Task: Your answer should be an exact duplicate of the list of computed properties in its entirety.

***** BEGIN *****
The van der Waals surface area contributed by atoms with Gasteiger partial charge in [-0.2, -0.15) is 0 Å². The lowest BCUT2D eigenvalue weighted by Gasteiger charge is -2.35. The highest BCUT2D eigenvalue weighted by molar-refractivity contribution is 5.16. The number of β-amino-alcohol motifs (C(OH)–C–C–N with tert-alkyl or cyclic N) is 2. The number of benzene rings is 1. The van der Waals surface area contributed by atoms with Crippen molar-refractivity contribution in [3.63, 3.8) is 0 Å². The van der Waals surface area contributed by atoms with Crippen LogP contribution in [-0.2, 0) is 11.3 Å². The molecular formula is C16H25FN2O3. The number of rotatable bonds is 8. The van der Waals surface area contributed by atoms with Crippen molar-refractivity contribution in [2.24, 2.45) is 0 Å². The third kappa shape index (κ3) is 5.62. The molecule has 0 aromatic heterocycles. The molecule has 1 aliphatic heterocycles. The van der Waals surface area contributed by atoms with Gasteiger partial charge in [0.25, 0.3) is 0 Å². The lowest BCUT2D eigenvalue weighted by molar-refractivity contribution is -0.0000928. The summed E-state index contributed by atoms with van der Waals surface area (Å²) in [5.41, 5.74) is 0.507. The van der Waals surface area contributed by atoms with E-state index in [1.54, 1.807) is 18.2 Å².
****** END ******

The van der Waals surface area contributed by atoms with Gasteiger partial charge in [-0.2, -0.15) is 0 Å². The lowest BCUT2D eigenvalue weighted by Gasteiger charge is -2.35. The highest BCUT2D eigenvalue weighted by molar-refractivity contribution is 5.16. The number of β-amino-alcohol motifs (C(OH)–C–C–N with tert-alkyl or cyclic N) is 2. The number of benzene rings is 1. The van der Waals surface area contributed by atoms with Crippen molar-refractivity contribution in [3.63, 3.8) is 0 Å². The van der Waals surface area contributed by atoms with Crippen LogP contribution in [-0.2, 0) is 11.3 Å². The molecular formula is C16H25FN2O3. The number of rotatable bonds is 8. The van der Waals surface area contributed by atoms with Crippen molar-refractivity contribution in [2.24, 2.45) is 0 Å². The third kappa shape index (κ3) is 5.62. The molecule has 0 aromatic heterocycles. The molecule has 1 aliphatic heterocycles. The van der Waals surface area contributed by atoms with Gasteiger partial charge in [0.25, 0.3) is 0 Å². The lowest BCUT2D eigenvalue weighted by molar-refractivity contribution is -0.0000928. The summed E-state index contributed by atoms with van der Waals surface area (Å²) in [5.41, 5.74) is 0.507. The van der Waals surface area contributed by atoms with E-state index in [1.54, 1.807) is 18.2 Å².